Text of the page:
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Sanguo yanyi 三国演义 "The Three Kingdoms"

This romance (also called Sanguozhi yanyi 三国志演义) about the war between theThree Kingdoms Wei 魏, Wu 吴 and Shu 蜀 is said to be a writing by Luo Guanzhong 罗贯中 (1494), but it was probably already written during the Yuan Dynasty 元. It developed from popular stories about the heroes of that historical period, their strategies, tactics and battles. Comparing the novel with the historical bookSanguozhi 三国志 (written during the Jin period 晋) and the Song time 宋 (Zizhi) tongjian gangmu (资治)通鉴纲目 “Summary of the Comprehensive Mirror for Aid in Government”, we see that there is a great difference in judgment about justified rule. Contrasting to the historical book, where the ruler of Wei, Cao Cao 曹操, is seen as the legal ruler of all China, the later histories and the romance see him as an usurpator of the throne that has to be possessed by the Liu family, whose descendant Liu Bei 刘备 was ruling in Shu. Central figures in the novel are heroes like the wise tactician Zhuge Liang 诸葛亮, Zhang Fei 张飞 or the red faced semi-god Guan Yu 关羽. Not describing in black and white, the novel judges nevertheless between the good side, the followes of Liu Bei, and their conterparts like Sun Quan 孙权, king of Wu, and the usurper Dong Zhuo 董卓. Many of these persons and their stories have been adapted in theater and performing arts. Unbroken is the popularity of the war skills and plans that occur in the novel, and there exist even TV series. See a short excerpt of the Three Kingdoms telling of the battle at the Red Cliff.

Exemplarious translation:

49. On the Seven Stars Altar Zhuge sacrifies to the winds: At the three rivers Zhou Yu liberates fire
[…] KONG MING (Zhuge Liang) got out writing materials, sent away the servants and then wrote a few words: “One should burn out CAO; all is ready, but there is no east wind”, this he gave to the sick general ZHOU YU, saying “That is the origin of your illness.” […] KONG MING took his leave, went forth and rode off with LU SU to the mountains where they measured out the ground. He bade the soldiers build the altar of red earth from the south-east quarter. […] Around the second tier he placed sixty-four yellow flags, corresponding to the number of the diagrams of the Book of Divination, in eight groups of eight. […] Thrice that day he ascended the altar and thrice descended; but there was no sign of the wind. […] Huang Gai had his fire ships already, a score of them. The fore parts of the ships were thickly studded with large nails, and they were loaded with dry reeds, wood soaked in fish oil and covered with sulphur, salpetre and other inflammables. The ships were covered with black oiled cloth. In the prow of each was a black dragon flag with indentations. A fighting ship was attached to the stern of each to propel it forward. All were ready and awaited orders to move. […] But the sky remained obstinately clear and as night drew nigh no breath of air stirred. “We have been cajoled”, said ZHOU YU. “Indeed what possibility is there of a south-east wind in mid-winter?” – “KONG MING would not use vain and deceitful words”, replied LU SU. Towards the third watch the sound of a movement arose in the air. Soon the flags fluttered out. And when the general went out to make sure he saw they were flowing toward the north-east. In a very short time the south-east wind was in full force.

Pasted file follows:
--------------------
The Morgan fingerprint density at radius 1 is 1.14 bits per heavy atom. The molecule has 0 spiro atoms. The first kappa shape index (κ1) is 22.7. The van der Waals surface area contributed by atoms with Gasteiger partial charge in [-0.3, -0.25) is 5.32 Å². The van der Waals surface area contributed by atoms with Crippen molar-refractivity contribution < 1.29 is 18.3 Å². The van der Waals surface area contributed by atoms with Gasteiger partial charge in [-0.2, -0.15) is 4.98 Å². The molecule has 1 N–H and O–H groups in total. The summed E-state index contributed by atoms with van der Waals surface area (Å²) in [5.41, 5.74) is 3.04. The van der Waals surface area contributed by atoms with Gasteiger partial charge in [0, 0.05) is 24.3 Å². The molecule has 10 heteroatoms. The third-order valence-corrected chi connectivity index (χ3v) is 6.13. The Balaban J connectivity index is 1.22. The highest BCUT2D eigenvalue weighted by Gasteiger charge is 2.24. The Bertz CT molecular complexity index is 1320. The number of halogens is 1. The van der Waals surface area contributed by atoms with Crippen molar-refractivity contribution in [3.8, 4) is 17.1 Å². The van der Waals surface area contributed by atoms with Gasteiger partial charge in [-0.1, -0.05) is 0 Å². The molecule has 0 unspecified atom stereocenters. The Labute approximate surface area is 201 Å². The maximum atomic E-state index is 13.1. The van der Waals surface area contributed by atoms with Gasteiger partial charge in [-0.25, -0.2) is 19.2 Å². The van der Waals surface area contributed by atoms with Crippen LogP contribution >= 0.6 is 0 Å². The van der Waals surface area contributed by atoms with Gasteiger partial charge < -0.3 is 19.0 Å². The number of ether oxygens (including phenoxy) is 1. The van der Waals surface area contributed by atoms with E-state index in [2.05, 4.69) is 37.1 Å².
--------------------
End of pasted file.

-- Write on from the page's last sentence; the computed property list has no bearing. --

High was raised the Seven Stars’ Altar, On it prayed the Sleeping Dragon (Kong Ming)
For an eastern wind, and straightway Blew the wind. Had not the wizard
Exercised his mighty magic Nought had ZHOU YU’s skill availed.

Then LÜ MENG was sent into the Black Forest (Wulin) with three companies as a support. GAN NING was ordered to set fire to CAO CAO’s camp. A fourth party was to go to the borders of Iling and attack as soon as the signal from the forest was seen. A fifth party of three companies went to Hanyang to fall upon the enemy along the river. Their signal was a white flag and a sixth division supported them. When these six parties had gone off, HUANG GAi got ready his fire ships and sent a soldier with a note to tell CAO CAO that he was coming over that evening. […] Letting the wind blow full in his face CAO CAO laughed aloud for was he not now to obtain his desire? Then a soldier pointing to the river said, “The whole south is one mass of sails and they are coming up on the wind.” CAO CAO went to a higher point and gazed at the sails intently and his men told him that the flags were black and dragon shaped, and indented, and among them there flew one very large banner on which was a name HUANG GAI. “That is my friend the deserter”, said he joyfully. “Heaven is on my side today.” As the ships drew closer CHENG YU said, “Those ships are treacherous. Do not let them approach to the camp.” – “How do you know that?” asked CAO CAO. And CHENG YU replied, “If they were laden with grain they would lie deep in the water. But these are light and float easily. The south-east wind is very strong and if they intend treachery, how can we defend ourselves?” […] When the ships were about a couple of miles distant, HUANG GAi waved his sword and the leading ships broke forth into fire, which, under the force of the strong wind, soon gained strength and the ships became as fiery arrows. Soon the whole twenty dashed into the naval camp. All CAO CAO’s ships were gathered there and as they were firmly chained together not one could escape from the others and flee. There was a roar of bombs and fireships came on from all sides at once. The face of the three rivers was speedily covered with fire which flew before the wind from one ship to another. It seemed as if the universe was filled with flame. […]

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